Peter, who lectured in English Literature for 25 years, is affiliated as a professor extraordinaire in the English Department of the University of the Western Cape, is a local preacher in the Methodist church and was a founding member of the Heritage Council of the Western Cape. Apart from his passion for writing, he loves motorcycling, motorcycles, travelling, travelling long distance by motorcycle … and gardening.
A man of the arts his other business is ceramics, creating pedestal birdbaths and sundials.
In the introduction to his talk, Peter confessed that his main interest is the teasing out of meaning, the ‘‘joining of the dots to reinforce the sense of who the other is – finding out about why, who, where and what.” To illustrate this he read a poem dedicated to his mom who was born in 1924, and the sense of a life that spans a full century with its changes and continuities…”
‘Royal Tour’ for M.H.M.
When you were come of age Their Majesties drove by.
The word was out. – A new highway, down beyond the empty plots,
down where the pine forest sucked marshwater from sour grass,
along where the un-canalised rivers ran toward the vlei,
where little oxalis and fritangs poked through needles,
and the scrawny pelargonium made flower, and the moles
puckered through the sandy soil. Squared off, the Cape Times
advertised convenient modern homes, in unmade roads,
named on the map with names from Dorset, Devon, and such far-
off counties; where three-bedroom, plot and plan, and near the
railway if one had a bicycle, or perhaps a car; where
post-war Anglo families could nest, and build, and test
the value of the fretsaw and the trowel, the rockery, the wireless set
and syncopation, Scouting, UNO and the Band of Hope;
where Sunday school held sway, and the tennis club, and the faintest
dreams of ‘varsity, or how to be most exemplary in dress,
and keenness was a virtue, and the world was young and chaste:
-Their Majesties came by in a great black automobile,
beetle-backed, between the rows of bluegums; and haste, haste,
in sandal and socks over the sandy wastes among the pines, to catch
a glimpse perhaps of a sleek head, a pale glove, a keen aide or
a swathed maid of honour chosen from the Cape’s best debs;
Albion glided by toward the distant shanties, and the sea.
“In public speaking there are three basic things: ethos, pathos and logos. Ethos means character, from which comes ethics or just, moral, action. For any writer, ethos is the big issue. The character of the times, or a nation, a place, a mindset. I am troubled by the present ethos in South Africa. Every now and then writers are spurred on by events, as I have been by Marikana.
“In the poem for my mom, the ethos of the time seemed to be enthusiasm and duty to a broad symbolic order. People had gone through the war, were starting up families in new suburbs. They had a strong sense of identity and affiliation.”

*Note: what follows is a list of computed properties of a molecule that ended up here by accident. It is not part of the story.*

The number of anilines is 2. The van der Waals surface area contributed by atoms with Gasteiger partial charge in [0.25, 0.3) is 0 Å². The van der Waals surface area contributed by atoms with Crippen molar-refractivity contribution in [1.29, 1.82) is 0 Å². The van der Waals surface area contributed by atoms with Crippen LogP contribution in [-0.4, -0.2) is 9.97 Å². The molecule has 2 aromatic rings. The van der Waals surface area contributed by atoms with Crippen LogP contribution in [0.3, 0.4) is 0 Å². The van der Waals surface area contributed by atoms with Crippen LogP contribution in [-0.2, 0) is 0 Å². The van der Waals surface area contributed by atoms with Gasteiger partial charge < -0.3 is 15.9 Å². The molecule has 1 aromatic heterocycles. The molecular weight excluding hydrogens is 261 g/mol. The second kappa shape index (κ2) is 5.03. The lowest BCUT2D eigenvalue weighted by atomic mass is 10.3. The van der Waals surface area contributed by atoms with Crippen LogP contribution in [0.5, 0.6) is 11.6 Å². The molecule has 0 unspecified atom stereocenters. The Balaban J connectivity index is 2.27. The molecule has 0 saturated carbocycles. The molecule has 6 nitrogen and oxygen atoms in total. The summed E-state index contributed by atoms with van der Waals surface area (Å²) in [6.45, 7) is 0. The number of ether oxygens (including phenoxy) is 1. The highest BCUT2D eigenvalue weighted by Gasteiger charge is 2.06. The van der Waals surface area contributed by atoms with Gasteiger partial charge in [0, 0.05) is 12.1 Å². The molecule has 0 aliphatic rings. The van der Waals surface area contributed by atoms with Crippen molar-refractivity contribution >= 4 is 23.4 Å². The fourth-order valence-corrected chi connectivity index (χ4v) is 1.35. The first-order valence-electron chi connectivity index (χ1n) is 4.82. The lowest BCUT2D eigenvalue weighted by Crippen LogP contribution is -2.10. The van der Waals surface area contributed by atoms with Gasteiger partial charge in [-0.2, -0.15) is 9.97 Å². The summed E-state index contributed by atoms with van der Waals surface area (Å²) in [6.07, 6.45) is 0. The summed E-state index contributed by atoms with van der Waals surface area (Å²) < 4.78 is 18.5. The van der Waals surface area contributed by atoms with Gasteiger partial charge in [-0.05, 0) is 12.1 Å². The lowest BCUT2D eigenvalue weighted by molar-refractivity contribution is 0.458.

Speaking of time and times, Peter spoke of narratives as being linear, like railway lines, and the question is “Who is shunting me down the track?” The time of a novel is ‘chronos’ – linear and horizontal time. But there is also ‘up and down, vertical, time’ – ‘kairos’ (the moment, opportunity, season, that remarkable sudden sense of things, an epiphany). Poetry is taking a snapshot of a sense of things. In all writing there is both ‘chronos’ and ‘kairos’.
“Writing is about shape-shifting, about metaphor. And metaphor is also up-and-down: the moment of transformation, a moment of kairos and sudden change.”
“Metaphor is the turning of one thing into another. It is about transformation, metamorphosis. it is a magical thing. It is natural, fundamental to language itself. If you are going to be working with metaphors and transformation then you are going to be working with what we call miracles and the imagination.”
Metaphors, miracles, myths and magic are what Peter Merrington’s books are all about. His first book, Zebra Crossings, Tales from the Shaman’s Record, was published in 2008 by Jacana. It is a collection of episodes all involving the same characters. The sequel, The Zombie and the Moon: More Tales from the Shaman’s Record was published in 2011.
“The main characters in my books are the eclectic urban sangoma Malibongwe Ngingingini, his apprenctice Anna, their dog and their mission to heal. Malibongwe is my alter ego. He grew up in Idutywa in the Transkei, was a talented pupil at a farm school and went to Rhodes University to study medicine. While there his brother was necklaced by mistake and the trauma made him leave university. He then fell into ukuthwasa, the calling sickness, had to retreat from the world, to recover and become a wounded healer. He straddles two worlds, which I can’t do.”